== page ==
Looking through the flurry of articles covering the Union Budget earlier today, most of the reputed journals have misconstrued not just the words but the intention of the government regarding cryptocurrencies.
I’m going to keep this article short, and point out some basic facts regarding cryptocurrency in India as well shed some light on the (dismal state of) journalism surrounding it.
First, the only crypto related words that are part of this year’s budget, straight from the transcript:
Distributed ledger system or the block chain technology allows
organization of any chain of records or transactions without the need of
intermediaries. The Government does not consider crypto-currencies legal
tender or coin and will take all measures to eliminate use of these cryptoassets
in financing illegitimate activities or as part of the payment system. The Government will explore use of block chain technology proactively for
ushering in digital economy.
Not Being Legal Tender Does Not Equal ‘Illegal’
No country in the world considers Bitcoin “legal tender”, and neither does India. Even Japan, a country where Bitcoin and cryptocurrencies has been declared as a means of payment, has not made Bitcoin legal tender. To be legal tender, a currency has to be backed by the government. World of Warcraft gold, tulips and the US dollar aren’t backed by the RBI either, and neither is Bitcoin. That’s all the statement means.
In fact, various Indian government figures, including Finance Minister Arun Jaitley, have previously said the exact same thing, using the same clear language: Bitcoin isn’t legal tender.
The second part of the statement deals with curbing illegitimate activities such as money laundering and terrorist financing. The government has a history of cautioning citizens against the dangers of cryptocurrency.
The incorrect way to interpret Mr. Jaitley’s statement: Bitcoin is banned in India.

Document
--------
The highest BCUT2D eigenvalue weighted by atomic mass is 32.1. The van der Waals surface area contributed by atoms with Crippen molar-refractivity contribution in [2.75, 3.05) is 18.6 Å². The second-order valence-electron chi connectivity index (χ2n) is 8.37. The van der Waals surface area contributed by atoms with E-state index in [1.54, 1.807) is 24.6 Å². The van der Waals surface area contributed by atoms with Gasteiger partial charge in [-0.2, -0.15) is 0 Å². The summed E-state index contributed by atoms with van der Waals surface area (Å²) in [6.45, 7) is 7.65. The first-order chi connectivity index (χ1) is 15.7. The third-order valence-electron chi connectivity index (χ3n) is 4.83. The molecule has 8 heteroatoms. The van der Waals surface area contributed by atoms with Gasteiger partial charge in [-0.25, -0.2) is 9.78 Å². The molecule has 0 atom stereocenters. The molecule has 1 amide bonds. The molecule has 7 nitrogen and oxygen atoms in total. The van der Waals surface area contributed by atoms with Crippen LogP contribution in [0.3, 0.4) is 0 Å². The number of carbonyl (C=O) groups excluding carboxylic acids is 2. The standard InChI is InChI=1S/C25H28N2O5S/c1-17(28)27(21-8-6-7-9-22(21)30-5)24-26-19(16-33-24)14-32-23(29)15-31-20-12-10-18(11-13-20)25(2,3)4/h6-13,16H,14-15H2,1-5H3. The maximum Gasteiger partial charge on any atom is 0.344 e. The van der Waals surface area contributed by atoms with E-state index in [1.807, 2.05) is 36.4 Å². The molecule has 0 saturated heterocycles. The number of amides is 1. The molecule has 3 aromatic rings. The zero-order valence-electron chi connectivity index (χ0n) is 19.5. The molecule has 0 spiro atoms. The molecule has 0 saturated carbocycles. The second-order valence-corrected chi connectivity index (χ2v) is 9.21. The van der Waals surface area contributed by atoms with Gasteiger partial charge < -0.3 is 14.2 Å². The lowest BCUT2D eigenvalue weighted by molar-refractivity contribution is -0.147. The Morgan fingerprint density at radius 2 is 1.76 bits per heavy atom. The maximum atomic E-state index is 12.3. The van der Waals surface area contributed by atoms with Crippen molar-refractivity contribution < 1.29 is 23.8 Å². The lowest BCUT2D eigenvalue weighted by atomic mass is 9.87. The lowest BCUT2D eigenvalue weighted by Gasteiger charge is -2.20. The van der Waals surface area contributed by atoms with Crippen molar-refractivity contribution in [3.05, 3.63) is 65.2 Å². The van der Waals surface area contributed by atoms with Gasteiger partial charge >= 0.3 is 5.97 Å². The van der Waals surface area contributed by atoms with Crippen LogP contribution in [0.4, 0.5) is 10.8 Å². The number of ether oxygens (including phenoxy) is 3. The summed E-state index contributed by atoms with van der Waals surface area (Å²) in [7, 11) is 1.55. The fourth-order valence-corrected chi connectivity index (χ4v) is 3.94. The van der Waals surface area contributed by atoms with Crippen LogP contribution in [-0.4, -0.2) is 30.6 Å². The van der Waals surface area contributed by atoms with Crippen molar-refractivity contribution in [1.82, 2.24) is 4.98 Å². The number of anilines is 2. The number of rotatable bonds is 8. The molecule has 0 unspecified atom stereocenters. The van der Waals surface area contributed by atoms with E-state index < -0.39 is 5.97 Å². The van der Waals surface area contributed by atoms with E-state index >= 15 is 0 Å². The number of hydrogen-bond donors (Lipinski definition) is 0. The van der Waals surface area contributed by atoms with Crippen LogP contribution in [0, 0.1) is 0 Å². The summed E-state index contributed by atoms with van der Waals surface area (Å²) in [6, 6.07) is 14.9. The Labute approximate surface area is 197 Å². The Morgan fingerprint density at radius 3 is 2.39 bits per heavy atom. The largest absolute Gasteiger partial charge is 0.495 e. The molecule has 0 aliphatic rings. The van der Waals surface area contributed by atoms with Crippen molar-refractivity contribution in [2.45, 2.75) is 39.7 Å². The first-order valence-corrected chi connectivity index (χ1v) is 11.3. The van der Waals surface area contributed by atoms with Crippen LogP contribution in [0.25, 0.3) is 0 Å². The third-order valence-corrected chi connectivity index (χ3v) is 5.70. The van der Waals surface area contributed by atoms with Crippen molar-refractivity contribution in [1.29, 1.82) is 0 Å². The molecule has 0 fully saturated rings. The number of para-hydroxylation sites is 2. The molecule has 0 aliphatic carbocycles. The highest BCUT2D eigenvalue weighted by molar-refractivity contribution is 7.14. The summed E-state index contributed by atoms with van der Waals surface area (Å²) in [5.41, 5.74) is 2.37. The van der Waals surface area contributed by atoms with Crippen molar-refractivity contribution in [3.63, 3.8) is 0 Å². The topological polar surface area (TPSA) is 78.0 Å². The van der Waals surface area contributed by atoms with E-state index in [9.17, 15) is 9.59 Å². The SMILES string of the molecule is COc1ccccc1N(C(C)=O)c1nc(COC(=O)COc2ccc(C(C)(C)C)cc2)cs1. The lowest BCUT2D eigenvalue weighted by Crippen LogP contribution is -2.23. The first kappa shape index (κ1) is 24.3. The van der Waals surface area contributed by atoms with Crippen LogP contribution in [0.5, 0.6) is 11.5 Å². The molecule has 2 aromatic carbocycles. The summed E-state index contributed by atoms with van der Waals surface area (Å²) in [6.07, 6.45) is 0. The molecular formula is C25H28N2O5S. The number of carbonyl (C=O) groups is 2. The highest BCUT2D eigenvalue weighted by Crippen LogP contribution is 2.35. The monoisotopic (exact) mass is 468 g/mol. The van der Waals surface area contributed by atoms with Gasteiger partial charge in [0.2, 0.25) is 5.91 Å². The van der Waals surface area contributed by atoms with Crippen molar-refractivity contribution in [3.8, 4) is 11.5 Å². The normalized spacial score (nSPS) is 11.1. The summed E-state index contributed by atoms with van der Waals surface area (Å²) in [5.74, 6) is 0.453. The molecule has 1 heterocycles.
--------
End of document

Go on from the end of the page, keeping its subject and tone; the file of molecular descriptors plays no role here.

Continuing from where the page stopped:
The correct way to interpret Mr. Jaitley’s statement: Bitcoin cannot be used as legal tender and cannot be used for illegal activities.
The Indian Media Doesn’t Understand Cryptocurrency at All
According to livement, cryptocurrencies are now outlawed. Hindustan Times claims in their title, “government to eliminate their [cryptocurrencies’] use”, which is the exact opposite of what the statement says. Indianexpress has decided that cryptos are now illegal (and “will remain illegal” according to the article, implying it already was). Only financialexpress tried to objectively portray the words, but you can see why the average person in India would have trouble distinguishing between whether it’s legal or not.
A few hours later, international journals like CNN and Forbes started to run with the story as well. Oh, and Bitcoin’s price tanked by 8%. Cointelegraph, one of the few cryptocurrency publishers I read a lot, has the most insightful article so far.
Local exchanges such as Zebpay and Unocoin have attempted to clarify this as well:
Wrong interpretation: Bitcoin is illegal.
Correct interpretation: Bitcoin cannot be used as legal tender. Bitcoin cannot be used for illegitimate activities.
— zebpay (@zebpay) February 1, 2018
— Unocoin (@Unocoin) February 1, 2018